MR-OR helps reduce use of anaesthesia in children at Nottingham

Queen’s Medical Centre (QMC) at Nottingham University Hospitals NHS Trust has acquired a Philips MR-OR intraoperative MRI system. It is being used as a dedicated paediatric MR scanner and, by incorporating Philips’ KittenScanner and Ambient Experience, is helping children undertake MR examinations without general anaesthesia.

MR-OR is an integrated solution for the Philips Elition X 3.0T and delivers quality images during neurological procedures. By integrating a Macquet surgical table with the MR table, the system is transformed into an intra- operative scanner, providing the facility to image patients during neurosurgery. The Elition X offers cutting-edge MR techniques and performs examinations up to 50 per cent faster compared to Philips scans without Compressed SENSE.

The trust undertook a thorough evaluation of MR scanners available for intraoperative imaging, with a focus on the image quality of true intraoperative images acquired using third party frames, as well as image artefacts arising from the surgical cavity and head clamp. The surgical clamps fix on to the table during surgery and aid navigation by linking with Brainlab software, to create a roadmap of the tumour location for the surgeon. The evaluation included visits to several sites across Europe offering high end intraoperative MR (iMR) scanning.

Consultant neurosurgeon and honorary associate professor of neurosurgery Mr Donald Macarthur said: “The clinical impact of the new facility for our service will have two major parts. In the diagnostic pathway, the child-friendly facilities will mean that many of our children won’t need general anaesthesia anymore for their scans. Those who do need it will be managed in spacious and age-appropriate anaesthetic and recovery areas, which will make the experience better for them and their families, and the workflow more efficient for the anaesthetic and radiography teams.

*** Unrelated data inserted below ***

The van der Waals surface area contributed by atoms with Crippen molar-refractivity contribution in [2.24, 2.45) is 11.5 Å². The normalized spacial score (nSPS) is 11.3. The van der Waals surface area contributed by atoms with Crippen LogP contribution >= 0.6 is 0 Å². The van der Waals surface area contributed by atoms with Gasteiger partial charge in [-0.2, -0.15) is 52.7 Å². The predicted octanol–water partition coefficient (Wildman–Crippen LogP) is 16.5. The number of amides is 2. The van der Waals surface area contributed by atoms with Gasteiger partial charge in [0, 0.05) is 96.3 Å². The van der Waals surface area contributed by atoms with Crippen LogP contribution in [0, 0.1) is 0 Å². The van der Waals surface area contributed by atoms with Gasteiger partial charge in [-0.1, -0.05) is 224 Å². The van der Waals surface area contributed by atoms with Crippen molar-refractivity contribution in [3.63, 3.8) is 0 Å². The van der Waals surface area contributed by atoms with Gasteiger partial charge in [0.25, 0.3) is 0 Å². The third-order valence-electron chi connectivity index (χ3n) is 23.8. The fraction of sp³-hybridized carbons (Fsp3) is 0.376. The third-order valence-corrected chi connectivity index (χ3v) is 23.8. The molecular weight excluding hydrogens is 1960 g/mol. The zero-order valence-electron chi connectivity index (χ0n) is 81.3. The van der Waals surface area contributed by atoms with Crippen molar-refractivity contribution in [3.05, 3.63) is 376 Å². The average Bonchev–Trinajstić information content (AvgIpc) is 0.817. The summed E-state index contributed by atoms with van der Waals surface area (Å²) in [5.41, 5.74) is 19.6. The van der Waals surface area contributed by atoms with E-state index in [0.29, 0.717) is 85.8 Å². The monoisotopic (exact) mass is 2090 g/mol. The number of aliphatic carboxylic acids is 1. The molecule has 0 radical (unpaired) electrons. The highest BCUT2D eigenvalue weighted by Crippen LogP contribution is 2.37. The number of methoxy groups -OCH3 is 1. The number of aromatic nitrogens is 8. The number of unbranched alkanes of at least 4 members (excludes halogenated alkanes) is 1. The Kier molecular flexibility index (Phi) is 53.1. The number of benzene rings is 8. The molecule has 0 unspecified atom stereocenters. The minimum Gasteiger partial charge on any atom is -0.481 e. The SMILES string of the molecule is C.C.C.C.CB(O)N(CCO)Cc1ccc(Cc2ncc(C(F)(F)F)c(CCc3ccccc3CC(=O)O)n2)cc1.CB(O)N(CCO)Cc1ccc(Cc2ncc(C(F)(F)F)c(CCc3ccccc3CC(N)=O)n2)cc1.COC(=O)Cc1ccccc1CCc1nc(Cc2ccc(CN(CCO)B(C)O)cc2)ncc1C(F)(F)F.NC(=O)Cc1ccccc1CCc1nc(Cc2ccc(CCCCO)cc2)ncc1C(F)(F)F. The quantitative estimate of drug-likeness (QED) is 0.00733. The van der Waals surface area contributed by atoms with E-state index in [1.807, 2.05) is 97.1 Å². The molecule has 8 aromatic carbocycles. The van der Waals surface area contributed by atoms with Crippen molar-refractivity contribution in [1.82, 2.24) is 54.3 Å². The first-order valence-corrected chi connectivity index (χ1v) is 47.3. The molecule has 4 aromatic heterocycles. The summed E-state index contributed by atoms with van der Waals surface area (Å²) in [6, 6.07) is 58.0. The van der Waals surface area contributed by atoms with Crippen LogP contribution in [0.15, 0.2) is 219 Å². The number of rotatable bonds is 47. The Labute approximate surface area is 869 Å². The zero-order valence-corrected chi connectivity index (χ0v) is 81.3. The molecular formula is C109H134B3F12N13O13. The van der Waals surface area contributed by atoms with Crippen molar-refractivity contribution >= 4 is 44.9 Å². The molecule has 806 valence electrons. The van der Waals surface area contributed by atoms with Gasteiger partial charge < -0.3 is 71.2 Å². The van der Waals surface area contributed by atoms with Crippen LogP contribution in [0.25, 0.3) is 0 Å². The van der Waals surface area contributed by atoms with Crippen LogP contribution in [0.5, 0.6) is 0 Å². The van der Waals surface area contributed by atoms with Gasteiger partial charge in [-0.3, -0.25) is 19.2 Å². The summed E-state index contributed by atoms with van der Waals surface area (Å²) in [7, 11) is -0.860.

“In our surgical pathway, the iMR theatre is one that has been equipped for both adult and paediatric neurosurgery so we will be using it across the age range; a first for the UK and a strategy that should enable us to quickly gain experience in its use. We anticipate it having an impact in children’s brain tumour surgery, where there is an established track record of achieving more complete resections and reducing the need for second surgeries with iMR, and also for adult pituitary surgery and selected adult brain tumour operations, where completeness of resection is paramount, or surgical visibility is limited, such as in low grade gliomas, pineal and other midline tumours and deep intraventricular tumours.”

Nottingham Hospitals Charity helped fund the equipment. Chief executive Barbara Cathcart said: “We’d like to thank everyone across the local community – from businesses and schools to individuals and families – who helped make this possible by raising money towards our Big iMRI Appeal.”

Picture: MRI modality manager Rodrigo Fabiao, lead MR physicist Dr Paul Morgan, intraoperative MR lead Selene Rowe, MRI radiographer Elsa Goncalves and research MRI radiographer Renata Neves.

Published on the front page of the June 2021 issue of RAD Magazine.

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